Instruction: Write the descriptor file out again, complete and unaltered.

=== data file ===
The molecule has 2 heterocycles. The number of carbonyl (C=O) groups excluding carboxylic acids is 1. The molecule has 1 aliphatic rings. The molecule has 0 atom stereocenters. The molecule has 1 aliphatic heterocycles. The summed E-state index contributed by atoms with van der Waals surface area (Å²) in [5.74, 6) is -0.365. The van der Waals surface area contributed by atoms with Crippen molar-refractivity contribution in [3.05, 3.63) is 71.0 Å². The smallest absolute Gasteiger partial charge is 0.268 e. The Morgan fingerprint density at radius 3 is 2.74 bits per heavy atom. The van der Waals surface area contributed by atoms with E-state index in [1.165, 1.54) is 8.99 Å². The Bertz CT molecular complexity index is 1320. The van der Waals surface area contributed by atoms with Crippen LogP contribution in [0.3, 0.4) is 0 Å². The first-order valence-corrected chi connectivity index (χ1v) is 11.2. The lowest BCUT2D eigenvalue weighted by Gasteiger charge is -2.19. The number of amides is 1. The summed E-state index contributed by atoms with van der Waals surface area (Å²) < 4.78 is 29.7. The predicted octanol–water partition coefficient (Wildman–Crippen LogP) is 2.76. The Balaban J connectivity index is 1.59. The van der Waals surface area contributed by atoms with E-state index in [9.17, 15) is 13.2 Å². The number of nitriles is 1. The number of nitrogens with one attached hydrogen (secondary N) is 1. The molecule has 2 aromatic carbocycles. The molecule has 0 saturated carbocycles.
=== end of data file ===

The molecule has 2 heterocycles. The number of carbonyl (C=O) groups excluding carboxylic acids is 1. The molecule has 1 aliphatic rings. The molecule has 0 atom stereocenters. The molecule has 1 aliphatic heterocycles. The summed E-state index contributed by atoms with van der Waals surface area (Å²) in [5.74, 6) is -0.365. The van der Waals surface area contributed by atoms with Crippen molar-refractivity contribution in [3.05, 3.63) is 71.0 Å². The smallest absolute Gasteiger partial charge is 0.268 e. The Morgan fingerprint density at radius 3 is 2.74 bits per heavy atom. The van der Waals surface area contributed by atoms with E-state index in [1.165, 1.54) is 8.99 Å². The Bertz CT molecular complexity index is 1320. The van der Waals surface area contributed by atoms with Crippen LogP contribution in [0.3, 0.4) is 0 Å². The first-order valence-corrected chi connectivity index (χ1v) is 11.2. The lowest BCUT2D eigenvalue weighted by Gasteiger charge is -2.19. The number of amides is 1. The summed E-state index contributed by atoms with van der Waals surface area (Å²) < 4.78 is 29.7. The predicted octanol–water partition coefficient (Wildman–Crippen LogP) is 2.76. The Balaban J connectivity index is 1.59. The van der Waals surface area contributed by atoms with E-state index in [9.17, 15) is 13.2 Å². The number of nitriles is 1. The number of nitrogens with one attached hydrogen (secondary N) is 1. The molecule has 2 aromatic carbocycles. The molecule has 0 saturated carbocycles.